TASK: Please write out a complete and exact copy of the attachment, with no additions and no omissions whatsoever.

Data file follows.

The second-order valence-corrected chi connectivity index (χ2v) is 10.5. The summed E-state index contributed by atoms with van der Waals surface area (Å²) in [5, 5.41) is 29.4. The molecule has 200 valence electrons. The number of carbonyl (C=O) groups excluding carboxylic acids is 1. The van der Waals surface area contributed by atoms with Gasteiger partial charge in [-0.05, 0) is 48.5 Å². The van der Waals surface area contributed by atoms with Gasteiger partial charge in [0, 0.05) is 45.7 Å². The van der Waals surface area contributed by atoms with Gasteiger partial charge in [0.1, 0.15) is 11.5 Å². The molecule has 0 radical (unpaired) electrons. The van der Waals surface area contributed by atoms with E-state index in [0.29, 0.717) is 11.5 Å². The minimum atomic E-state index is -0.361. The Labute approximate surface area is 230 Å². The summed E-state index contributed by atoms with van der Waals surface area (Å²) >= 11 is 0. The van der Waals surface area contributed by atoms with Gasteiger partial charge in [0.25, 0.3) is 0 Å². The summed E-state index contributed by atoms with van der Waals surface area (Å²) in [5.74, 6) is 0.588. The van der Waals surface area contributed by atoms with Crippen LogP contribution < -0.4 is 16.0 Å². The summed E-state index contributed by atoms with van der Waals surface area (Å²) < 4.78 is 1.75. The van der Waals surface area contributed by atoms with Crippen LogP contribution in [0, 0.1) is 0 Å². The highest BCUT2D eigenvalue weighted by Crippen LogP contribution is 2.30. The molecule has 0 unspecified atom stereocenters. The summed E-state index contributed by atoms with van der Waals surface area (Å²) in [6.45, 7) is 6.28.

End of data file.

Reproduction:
The second-order valence-corrected chi connectivity index (χ2v) is 10.5. The summed E-state index contributed by atoms with van der Waals surface area (Å²) in [5, 5.41) is 29.4. The molecule has 200 valence electrons. The number of carbonyl (C=O) groups excluding carboxylic acids is 1. The van der Waals surface area contributed by atoms with Gasteiger partial charge in [-0.05, 0) is 48.5 Å². The van der Waals surface area contributed by atoms with Gasteiger partial charge in [0, 0.05) is 45.7 Å². The van der Waals surface area contributed by atoms with Gasteiger partial charge in [0.1, 0.15) is 11.5 Å². The molecule has 0 radical (unpaired) electrons. The van der Waals surface area contributed by atoms with E-state index in [0.29, 0.717) is 11.5 Å². The minimum atomic E-state index is -0.361. The Labute approximate surface area is 230 Å². The summed E-state index contributed by atoms with van der Waals surface area (Å²) >= 11 is 0. The van der Waals surface area contributed by atoms with Gasteiger partial charge in [0.25, 0.3) is 0 Å². The summed E-state index contributed by atoms with van der Waals surface area (Å²) in [5.74, 6) is 0.588. The van der Waals surface area contributed by atoms with Crippen LogP contribution < -0.4 is 16.0 Å². The summed E-state index contributed by atoms with van der Waals surface area (Å²) < 4.78 is 1.75. The van der Waals surface area contributed by atoms with Crippen LogP contribution in [0, 0.1) is 0 Å². The highest BCUT2D eigenvalue weighted by Crippen LogP contribution is 2.30. The molecule has 0 unspecified atom stereocenters. The summed E-state index contributed by atoms with van der Waals surface area (Å²) in [6.45, 7) is 6.28.